Today’s image of the American Santa Claus — the jolly fellow with the apple cheeks and twinkling eyes — came by way of a German immigrant who published his illustrations in Harper’s Weekly in the late 1800s. This magnanimous Santa Claus was a boon to shopkeepers during a period of unprecedented growth in retailing — department stores, chain stores, and new-fangled billboards. They joyfully exploited the commercial potential of an entire season dedicated to gift giving, brought to you by Santa. In the 1930s, the Coca Cola Company, in need of a sales boost, borrowed Santa’s image and branded their product with the merry ol’ gent… thus completing his epic journey from saint to salesman.
Today, in many parts of Europe, there’s a movement to preserve the tradition of St. Nicholas, who’s at risk of being crowded out by the American Santa. Some villages are even creating Santa-free zones. They see Santa as a super-size symbol of consumption. St. Nicholas, they argue, embodies the real Christmas spirit, a monk whose example taught that giving doesn’t make us poorer — it makes us richer.
The Christmas tree’s roots run deep into the origins of the midwinter celebration. When winter’s gloom descended on ancient pre-Christians, they looked around and saw a few things that didn’t die: evergreens. This seemed to promise that the warmth and fertility of summer would return. After they decorated their huts with holly, ivy, or laurel, they likely took a deep whiff… and dreamed of spring.
The mysterious Druids, the priests of the ancient Celts, adorned their temples with evergreens as a symbol of everlasting life. The Vikings of Scandinavia considered evergreens the favored plant of their sun god. In many regions, people believed that evergreens, especially mistletoe (which was considered a sacred plant), would keep away witches, ghosts, evil spirits, and illness.
The custom continued in Christian times, but it wasn’t until about 500 years ago in Germany that the practice of decorating evergreen trees became a part of Christmas. These first trees were strewn with cookies, apples, nuts, and sugar sticks — which children eagerly raided. In the 1800s, when candles became affordable, the tree of lights arrived, and the tradition of the family gathering around the tree to exchange gifts was established.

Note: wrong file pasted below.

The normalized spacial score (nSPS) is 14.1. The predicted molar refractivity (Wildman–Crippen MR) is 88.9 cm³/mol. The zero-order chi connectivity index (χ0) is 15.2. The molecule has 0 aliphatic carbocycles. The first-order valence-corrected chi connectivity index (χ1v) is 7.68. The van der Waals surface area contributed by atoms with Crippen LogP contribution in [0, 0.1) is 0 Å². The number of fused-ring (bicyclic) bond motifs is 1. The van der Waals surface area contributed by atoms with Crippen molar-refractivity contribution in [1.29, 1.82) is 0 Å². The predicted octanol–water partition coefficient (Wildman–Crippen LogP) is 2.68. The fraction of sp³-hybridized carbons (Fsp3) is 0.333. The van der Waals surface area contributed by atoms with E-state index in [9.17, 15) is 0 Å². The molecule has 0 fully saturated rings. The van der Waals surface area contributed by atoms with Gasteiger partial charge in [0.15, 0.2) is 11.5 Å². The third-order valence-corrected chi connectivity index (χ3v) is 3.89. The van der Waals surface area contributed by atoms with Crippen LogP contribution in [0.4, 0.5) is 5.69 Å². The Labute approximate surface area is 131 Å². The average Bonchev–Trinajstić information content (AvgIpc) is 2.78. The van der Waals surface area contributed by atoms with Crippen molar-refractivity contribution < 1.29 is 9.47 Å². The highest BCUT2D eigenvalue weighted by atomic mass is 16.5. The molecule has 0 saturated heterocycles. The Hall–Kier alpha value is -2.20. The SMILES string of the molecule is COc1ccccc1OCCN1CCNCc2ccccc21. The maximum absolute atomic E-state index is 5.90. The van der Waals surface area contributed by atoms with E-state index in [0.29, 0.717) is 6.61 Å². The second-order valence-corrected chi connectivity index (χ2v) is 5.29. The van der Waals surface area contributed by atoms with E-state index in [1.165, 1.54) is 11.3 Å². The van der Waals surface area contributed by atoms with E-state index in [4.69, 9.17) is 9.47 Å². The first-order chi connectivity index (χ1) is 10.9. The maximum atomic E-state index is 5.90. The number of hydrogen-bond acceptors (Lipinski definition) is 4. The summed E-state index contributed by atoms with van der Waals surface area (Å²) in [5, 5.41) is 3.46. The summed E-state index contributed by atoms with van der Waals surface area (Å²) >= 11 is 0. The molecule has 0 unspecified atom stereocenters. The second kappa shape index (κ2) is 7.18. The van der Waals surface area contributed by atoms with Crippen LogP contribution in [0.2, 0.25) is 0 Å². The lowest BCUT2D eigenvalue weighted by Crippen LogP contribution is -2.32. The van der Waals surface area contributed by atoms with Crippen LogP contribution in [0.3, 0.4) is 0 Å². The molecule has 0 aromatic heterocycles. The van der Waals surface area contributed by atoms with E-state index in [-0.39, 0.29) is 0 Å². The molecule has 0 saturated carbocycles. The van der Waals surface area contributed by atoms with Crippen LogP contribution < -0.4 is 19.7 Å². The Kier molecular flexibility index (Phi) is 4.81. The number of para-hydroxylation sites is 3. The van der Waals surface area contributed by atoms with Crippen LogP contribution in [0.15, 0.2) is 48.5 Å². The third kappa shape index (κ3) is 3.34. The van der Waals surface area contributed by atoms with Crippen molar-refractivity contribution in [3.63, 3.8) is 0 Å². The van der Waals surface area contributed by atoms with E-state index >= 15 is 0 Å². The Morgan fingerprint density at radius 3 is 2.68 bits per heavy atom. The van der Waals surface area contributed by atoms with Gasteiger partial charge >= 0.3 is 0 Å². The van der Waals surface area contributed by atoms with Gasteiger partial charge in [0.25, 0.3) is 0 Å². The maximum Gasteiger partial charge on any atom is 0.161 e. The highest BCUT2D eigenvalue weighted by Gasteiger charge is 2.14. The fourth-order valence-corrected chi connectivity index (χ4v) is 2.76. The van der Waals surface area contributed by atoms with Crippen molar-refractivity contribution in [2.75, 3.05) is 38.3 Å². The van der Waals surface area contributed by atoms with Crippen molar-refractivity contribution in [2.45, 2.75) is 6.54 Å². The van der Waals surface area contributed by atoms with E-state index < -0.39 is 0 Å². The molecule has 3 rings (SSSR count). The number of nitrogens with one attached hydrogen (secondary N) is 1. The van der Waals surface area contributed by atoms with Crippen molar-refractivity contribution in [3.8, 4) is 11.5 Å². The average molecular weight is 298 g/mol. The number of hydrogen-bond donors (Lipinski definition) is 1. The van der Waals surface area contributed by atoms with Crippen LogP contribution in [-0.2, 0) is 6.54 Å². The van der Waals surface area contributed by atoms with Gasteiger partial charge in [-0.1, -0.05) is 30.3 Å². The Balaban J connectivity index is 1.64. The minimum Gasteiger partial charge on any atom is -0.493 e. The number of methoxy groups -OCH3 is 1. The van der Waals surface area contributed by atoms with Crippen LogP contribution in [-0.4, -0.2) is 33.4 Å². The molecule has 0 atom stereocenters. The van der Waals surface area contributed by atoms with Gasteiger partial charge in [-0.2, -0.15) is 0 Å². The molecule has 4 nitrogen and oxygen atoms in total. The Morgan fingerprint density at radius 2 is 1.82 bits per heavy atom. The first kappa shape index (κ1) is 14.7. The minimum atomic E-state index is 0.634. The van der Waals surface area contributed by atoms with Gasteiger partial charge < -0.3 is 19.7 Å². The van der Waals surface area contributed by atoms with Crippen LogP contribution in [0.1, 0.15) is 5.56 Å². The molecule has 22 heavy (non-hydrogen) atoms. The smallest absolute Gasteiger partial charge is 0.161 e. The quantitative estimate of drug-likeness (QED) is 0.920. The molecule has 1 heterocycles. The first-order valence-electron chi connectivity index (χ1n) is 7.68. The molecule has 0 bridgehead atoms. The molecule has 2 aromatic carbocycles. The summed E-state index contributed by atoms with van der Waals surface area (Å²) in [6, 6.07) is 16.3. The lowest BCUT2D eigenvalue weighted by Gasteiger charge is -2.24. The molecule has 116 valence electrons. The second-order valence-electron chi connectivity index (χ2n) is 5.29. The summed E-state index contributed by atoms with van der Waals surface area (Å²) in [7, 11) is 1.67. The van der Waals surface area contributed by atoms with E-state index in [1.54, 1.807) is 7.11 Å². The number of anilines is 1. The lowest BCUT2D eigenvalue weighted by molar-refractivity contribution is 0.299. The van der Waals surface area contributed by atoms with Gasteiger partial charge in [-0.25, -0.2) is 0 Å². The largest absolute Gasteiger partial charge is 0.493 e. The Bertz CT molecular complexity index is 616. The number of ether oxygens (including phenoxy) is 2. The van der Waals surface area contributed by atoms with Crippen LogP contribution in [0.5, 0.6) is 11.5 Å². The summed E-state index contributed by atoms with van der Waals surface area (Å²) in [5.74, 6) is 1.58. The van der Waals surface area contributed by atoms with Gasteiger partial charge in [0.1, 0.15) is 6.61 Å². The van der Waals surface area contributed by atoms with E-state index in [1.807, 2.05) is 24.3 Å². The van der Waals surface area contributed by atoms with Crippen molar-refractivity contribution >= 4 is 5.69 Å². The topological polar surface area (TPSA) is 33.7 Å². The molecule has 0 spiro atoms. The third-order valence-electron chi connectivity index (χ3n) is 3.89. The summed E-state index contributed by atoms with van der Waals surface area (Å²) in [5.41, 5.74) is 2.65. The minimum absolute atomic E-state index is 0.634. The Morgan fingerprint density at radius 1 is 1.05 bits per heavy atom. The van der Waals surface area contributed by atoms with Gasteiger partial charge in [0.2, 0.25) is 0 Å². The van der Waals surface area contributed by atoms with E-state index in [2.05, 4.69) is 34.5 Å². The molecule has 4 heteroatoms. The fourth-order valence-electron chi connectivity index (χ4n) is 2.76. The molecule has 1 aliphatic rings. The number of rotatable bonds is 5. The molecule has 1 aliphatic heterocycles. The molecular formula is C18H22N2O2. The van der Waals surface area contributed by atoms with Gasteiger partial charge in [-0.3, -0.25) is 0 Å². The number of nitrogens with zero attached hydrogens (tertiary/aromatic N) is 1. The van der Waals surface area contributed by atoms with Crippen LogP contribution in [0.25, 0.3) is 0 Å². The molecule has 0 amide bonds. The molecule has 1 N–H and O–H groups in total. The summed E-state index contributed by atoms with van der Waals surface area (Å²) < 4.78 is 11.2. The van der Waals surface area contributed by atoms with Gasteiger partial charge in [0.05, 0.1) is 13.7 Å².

Lutherans like to believe (wrongly, according to scholars) that Martin Luther, the 16th-century Protestant reformer, first added lighted candles to a tree. The story goes that when he was walking home one winter evening, composing a sermon, he was awed by the brilliance of stars twinkling amidst evergreens. To recapture the scene for his family, he erected a tree in the main room and wired its branches with lighted candles.
Christmas trees as we know them got a big boost in popularity in the mid-19th-century, after a London magazine showed Queen Victoria, Prince Albert, and their family gathered around a Christmas tree. Victoria was a favorite with her subjects, and what she did immediately became fashionable — not only in Britain, but in East Coast American society as well. In the early 1900s, during the Art Nouveau age, trees began to be draped in tinsel and ornamented with lovingly painted glass bulbs. The Christmas tree had arrived.
In Germany — the land of — Christmas trees became so popular that during World War I, thousands of them were actually mailed to soldiers on the Western Front. These tiny fake trees, made of feathers and paper, came in a kit, ready to be assembled right out of the postage box. (Next time you’re in Germany’s Rothenburg, you might enjoy the excellent little German Christmas Museum at the Käthe Wohlfahrt Christmas store.)
In the seven countries we visited to film Rick Steves’ European Christmas, Christmas is more than just December 25th — it’s a season that lasts for more than a month. This isn’t to give people more time to shop, but to fit in all of the holy days and festivals.
First comes Advent, the time to anticipate the “arrival” (advent) of the baby Jesus. Advent begins four Sundays before Christmas Eve. In Europe, this truly is the start of Christmas, since advertisers are reluctant to commercialize the season any earlier.
Next up is the Feast of St. Nicholas, celebrated mostly in Catholic countries with lots of gift giving on the eve or day of December 6th. In some countries, St. Nicholas’ Feast is even bigger than Christmas Day.